World-famous profoundly deaf virtuoso solo percussionist, double GRAMMY award winner and BAFTA nominee, Dame Evelyn Glennie is heading to Fleetwood – and not just to wow audiences with her musical talents, but to help break-down the perceptions of disability.
Evelyn Glennie is the first person in history to sustain a full-time career as a solo percussionist, performing worldwide with the greatest orchestras, conductors and artists.
Her performance, in which she hopes to enable the world to listen, will be performed at the Marine Hall, Fleetwood, on October 12, where she will be accompanied by pianist Philip Smith, giving audiences a fantastic opportunity to hear her impressive and eclectic range of music styles.
And with every ticket purchased for her 7.30pm recital, audience members have the fantastic opportunity to join in as she hosts In Conversation with Evelyn Glennie “Who’s Listening” at 11am.
It will be a unique chance to hear about Evelyn’s work and also how with the aid of her first percussion teacher, honed her awareness of sound to such a degree that she describes her body as ‘a resonating chamber.’
The event has been supported by the pioneering Access Fylde Coast project, which aims to break-down the barriers of disability and put the Fylde Coast on the map as an inclusive tourist destination. And, it will provide British Sign Language translation throughout the recital and talk.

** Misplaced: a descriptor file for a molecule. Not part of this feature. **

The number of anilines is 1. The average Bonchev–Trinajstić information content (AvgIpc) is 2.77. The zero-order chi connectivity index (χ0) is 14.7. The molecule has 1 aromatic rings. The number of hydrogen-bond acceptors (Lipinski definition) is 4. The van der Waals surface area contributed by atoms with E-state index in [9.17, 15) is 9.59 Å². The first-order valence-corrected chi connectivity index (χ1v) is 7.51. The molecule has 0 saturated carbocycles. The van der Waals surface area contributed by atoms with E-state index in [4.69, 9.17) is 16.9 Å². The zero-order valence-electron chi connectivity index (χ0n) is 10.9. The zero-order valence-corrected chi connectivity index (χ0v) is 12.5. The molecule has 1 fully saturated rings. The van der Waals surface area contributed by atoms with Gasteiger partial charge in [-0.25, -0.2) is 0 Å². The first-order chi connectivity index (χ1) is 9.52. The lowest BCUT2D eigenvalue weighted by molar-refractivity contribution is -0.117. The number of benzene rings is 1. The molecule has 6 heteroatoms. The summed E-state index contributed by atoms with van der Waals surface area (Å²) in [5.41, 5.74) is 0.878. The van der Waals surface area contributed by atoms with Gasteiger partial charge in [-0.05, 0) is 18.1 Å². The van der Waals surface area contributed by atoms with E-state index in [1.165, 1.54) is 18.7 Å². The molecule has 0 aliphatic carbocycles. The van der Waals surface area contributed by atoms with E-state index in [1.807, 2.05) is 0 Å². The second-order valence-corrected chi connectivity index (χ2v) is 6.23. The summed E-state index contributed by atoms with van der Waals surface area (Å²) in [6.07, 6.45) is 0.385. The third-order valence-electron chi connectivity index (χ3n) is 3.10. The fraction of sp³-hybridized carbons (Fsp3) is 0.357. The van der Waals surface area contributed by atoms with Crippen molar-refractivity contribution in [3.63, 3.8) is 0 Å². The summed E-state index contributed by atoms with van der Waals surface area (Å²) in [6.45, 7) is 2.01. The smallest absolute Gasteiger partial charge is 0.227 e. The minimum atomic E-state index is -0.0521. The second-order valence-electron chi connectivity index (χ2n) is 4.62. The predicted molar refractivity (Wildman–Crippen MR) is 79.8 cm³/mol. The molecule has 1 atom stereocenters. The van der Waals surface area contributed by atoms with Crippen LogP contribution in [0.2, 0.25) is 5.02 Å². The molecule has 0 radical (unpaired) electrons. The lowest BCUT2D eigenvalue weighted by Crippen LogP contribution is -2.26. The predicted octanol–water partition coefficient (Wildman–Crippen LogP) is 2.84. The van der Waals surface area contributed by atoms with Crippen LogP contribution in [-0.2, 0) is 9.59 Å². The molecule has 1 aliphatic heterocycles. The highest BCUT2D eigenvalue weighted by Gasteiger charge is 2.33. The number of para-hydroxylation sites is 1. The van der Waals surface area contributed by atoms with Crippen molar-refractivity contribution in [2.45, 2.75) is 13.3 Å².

Evelyn Glennie, who fondly recalls having played the first percussion concerto in history of the Proms at the Albert Hall in 1992, which paved the way for orchestras around the world to feature percussion concerti, says: “I am deeply honoured to be supporting the dedicated and vital work that Access Fylde Coast is doing. Inclusiveness has been paramount to my upbringing and my career.
“Being surrounded by people who value you as a person, without boundaries or prejudice and who create bridges is key to a healthy and thriving society. Any opportunity to listen to those who require extra support will benefit us all and help create better understanding of what it is to be human.”
Alan Reid, CIO of Disability First, which spearheaded the AFC project, says: “It is amazing to be working with Evelyn Glennie and in partnership with the Marine Hall to bring what will be an awe-inspiring performance to the Fylde Coast.
“This is so important for us to try and break-down barriers of preconceptions and stereotypes of disability. Times have changed around equality, but in 2019 disability has still not caught up with other strands of diversity. “